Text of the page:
Safer Cycling Through Improved Infrastructure

In this editorial in the Applied Journal of Public Health, two well-known researchers describe their latest investigation of facilities that both improve safety and encourage more people to choose to bike.  John Pucher is with Bloustein School of Planning and Public Policy, Rutgers University, New Brunswick, NJ. Ralph Buehler is with the School of Public and International Affairs, Virginia Tech, Alexandria.

Read the article here (pdf)

From the article, “bicycle infrastructure can indeed help improve cycling safety and increase cycling levels. That is clearly demonstrated by decades of evidence from Europe, by the 10 US cities listed in Table 1, and by the article on Boston by Pedroso et al. However, the type and quality of
bicycle infrastructure matter as well. It is crucial to provide physical separation from fast-moving, high-volume motor vehicle traffic and better intersection design to avoid conflicts between cyclists and motor vehicles. More and better bicycle infrastructure and safer cycling would encourage Americans to make more of their daily trips by bicycle and,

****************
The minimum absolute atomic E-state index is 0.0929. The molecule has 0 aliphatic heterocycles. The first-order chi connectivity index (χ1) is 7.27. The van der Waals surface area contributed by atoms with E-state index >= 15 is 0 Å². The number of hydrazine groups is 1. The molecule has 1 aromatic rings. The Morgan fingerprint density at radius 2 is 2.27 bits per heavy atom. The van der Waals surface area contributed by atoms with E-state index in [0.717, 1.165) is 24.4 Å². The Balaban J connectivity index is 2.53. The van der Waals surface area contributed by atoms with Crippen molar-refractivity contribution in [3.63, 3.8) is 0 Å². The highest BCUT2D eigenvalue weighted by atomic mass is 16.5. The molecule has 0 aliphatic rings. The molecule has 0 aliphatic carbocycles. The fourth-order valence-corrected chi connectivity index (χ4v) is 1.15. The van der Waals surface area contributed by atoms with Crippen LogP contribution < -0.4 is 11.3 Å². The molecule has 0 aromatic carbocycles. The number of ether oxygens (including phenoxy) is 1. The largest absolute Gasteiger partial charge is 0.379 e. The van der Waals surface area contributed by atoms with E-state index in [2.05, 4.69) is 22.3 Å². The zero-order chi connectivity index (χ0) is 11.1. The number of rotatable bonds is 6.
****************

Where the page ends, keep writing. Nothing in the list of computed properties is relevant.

thus, help raise the currently low physical activity levels of the US population.”

Author: Alan Medcalf

Alan is a post-corporate, volunteer, community builder living in Brockville, Ontario. He seeks to create sustainable lifestyle advantage for the community by creating opportunities for more people to choose to walk and to ride bikes. He promotes the health, social, environmental and economic benefits of active mobility.